Water-saving Native Plant of the Week - Eve's Necklace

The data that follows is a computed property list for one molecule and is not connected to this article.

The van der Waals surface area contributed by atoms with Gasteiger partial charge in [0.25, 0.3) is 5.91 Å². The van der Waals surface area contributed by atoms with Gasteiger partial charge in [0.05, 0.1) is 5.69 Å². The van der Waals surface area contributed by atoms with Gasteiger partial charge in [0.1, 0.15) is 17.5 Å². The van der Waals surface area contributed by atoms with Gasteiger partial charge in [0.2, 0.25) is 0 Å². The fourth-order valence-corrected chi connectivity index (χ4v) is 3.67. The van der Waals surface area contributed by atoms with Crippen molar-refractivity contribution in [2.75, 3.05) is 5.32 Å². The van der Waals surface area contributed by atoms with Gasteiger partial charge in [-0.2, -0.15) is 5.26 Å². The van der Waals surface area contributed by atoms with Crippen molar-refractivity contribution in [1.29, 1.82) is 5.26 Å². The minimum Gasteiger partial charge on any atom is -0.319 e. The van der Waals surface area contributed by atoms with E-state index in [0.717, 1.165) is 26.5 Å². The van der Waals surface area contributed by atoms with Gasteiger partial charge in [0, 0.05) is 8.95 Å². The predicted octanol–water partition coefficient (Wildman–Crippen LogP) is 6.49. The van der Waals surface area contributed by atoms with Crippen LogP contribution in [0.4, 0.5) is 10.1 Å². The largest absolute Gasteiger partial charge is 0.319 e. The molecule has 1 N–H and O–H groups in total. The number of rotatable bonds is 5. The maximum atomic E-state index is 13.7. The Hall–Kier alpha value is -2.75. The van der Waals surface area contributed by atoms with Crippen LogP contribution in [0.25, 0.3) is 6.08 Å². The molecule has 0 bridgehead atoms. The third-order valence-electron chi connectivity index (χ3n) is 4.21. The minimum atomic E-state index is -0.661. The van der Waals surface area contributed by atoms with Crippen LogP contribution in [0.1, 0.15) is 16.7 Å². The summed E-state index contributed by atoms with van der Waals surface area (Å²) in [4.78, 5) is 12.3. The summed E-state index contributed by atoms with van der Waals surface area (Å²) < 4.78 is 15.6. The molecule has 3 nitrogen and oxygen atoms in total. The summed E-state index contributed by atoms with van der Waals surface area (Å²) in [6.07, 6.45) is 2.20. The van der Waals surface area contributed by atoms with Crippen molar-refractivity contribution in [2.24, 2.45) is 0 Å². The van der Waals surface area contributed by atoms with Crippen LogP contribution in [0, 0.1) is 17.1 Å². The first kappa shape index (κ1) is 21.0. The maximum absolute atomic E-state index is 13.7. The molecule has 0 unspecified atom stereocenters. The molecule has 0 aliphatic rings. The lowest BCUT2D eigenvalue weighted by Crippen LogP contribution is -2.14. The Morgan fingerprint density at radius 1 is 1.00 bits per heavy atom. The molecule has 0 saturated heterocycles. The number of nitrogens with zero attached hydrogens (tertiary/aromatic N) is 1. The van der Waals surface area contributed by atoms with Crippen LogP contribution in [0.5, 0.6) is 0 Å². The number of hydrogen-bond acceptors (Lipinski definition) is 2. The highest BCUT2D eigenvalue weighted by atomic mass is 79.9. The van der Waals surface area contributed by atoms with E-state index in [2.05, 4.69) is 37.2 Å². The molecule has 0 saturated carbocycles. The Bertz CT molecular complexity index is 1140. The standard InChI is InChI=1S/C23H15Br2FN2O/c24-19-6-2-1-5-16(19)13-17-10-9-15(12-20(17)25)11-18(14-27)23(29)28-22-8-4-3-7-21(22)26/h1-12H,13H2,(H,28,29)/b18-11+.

THE WOODLANDS, TX -- Water-saving Native Plant of the Week by Bob Dailey: Eve's Necklace (Sophora affinis or Styphnolobium affine). The dark lustrous green leaves are borne in a rounded to upright oval crown. In spring it produces rosy-pink, one-inch flowers that hang in wisteria-like, six-inch clusters, followed by fruit pods in late summer and fall that resemble a black string of beads, giving it its common name. Eve's Necklace can grow in sun or as an understory tree; in dense woods, it can even be vine-like. It is a member of the Fabacea (Legume) family and is deciduous, unlike its cousin, Texas Mountain Laurel, (Sophora secundiflora), which is evergreen. The plant does well as an understory tree and tolerates shade. However, it must have well-drained soil. This plant is used by butterflies, birds, and small mammals. Birds often choose this plant to make their nests in. Dr. David Creech, Stephen F. Austin State University professor emeritus of agriculture and the director of the SFA gardens prefers Eve's Necklace to crepe myrtle, mainly because of the crepe myrtle bark scale.